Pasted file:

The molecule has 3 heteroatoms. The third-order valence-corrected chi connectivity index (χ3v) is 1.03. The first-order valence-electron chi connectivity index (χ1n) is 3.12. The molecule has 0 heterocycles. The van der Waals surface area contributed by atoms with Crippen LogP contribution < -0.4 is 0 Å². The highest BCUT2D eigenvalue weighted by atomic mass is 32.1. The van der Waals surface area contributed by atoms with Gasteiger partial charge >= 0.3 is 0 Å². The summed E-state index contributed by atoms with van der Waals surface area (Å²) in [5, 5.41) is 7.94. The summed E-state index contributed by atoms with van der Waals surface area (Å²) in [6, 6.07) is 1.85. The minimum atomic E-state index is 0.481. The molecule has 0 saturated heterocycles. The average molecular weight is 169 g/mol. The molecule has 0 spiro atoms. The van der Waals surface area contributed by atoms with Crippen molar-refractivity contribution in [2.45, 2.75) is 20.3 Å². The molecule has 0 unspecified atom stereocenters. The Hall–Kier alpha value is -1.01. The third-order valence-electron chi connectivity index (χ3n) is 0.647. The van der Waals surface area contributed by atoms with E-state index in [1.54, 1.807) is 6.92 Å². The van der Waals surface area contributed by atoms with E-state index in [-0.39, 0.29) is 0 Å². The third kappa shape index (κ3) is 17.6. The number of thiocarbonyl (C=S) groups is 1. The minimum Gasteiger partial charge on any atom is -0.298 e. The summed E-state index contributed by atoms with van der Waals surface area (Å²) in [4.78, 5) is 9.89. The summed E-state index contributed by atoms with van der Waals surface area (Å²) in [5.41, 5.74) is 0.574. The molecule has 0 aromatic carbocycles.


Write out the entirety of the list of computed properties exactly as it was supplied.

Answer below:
The molecule has 3 heteroatoms. The third-order valence-corrected chi connectivity index (χ3v) is 1.03. The first-order valence-electron chi connectivity index (χ1n) is 3.12. The molecule has 0 heterocycles. The van der Waals surface area contributed by atoms with Crippen LogP contribution < -0.4 is 0 Å². The highest BCUT2D eigenvalue weighted by atomic mass is 32.1. The van der Waals surface area contributed by atoms with Gasteiger partial charge >= 0.3 is 0 Å². The summed E-state index contributed by atoms with van der Waals surface area (Å²) in [5, 5.41) is 7.94. The summed E-state index contributed by atoms with van der Waals surface area (Å²) in [6, 6.07) is 1.85. The minimum atomic E-state index is 0.481. The molecule has 0 saturated heterocycles. The average molecular weight is 169 g/mol. The molecule has 0 spiro atoms. The van der Waals surface area contributed by atoms with Crippen molar-refractivity contribution in [2.45, 2.75) is 20.3 Å². The molecule has 0 unspecified atom stereocenters. The Hall–Kier alpha value is -1.01. The third-order valence-electron chi connectivity index (χ3n) is 0.647. The van der Waals surface area contributed by atoms with E-state index in [1.54, 1.807) is 6.92 Å². The van der Waals surface area contributed by atoms with E-state index in [-0.39, 0.29) is 0 Å². The third kappa shape index (κ3) is 17.6. The number of thiocarbonyl (C=S) groups is 1. The minimum Gasteiger partial charge on any atom is -0.298 e. The summed E-state index contributed by atoms with van der Waals surface area (Å²) in [4.78, 5) is 9.89. The summed E-state index contributed by atoms with van der Waals surface area (Å²) in [5.41, 5.74) is 0.574. The molecule has 0 aromatic carbocycles.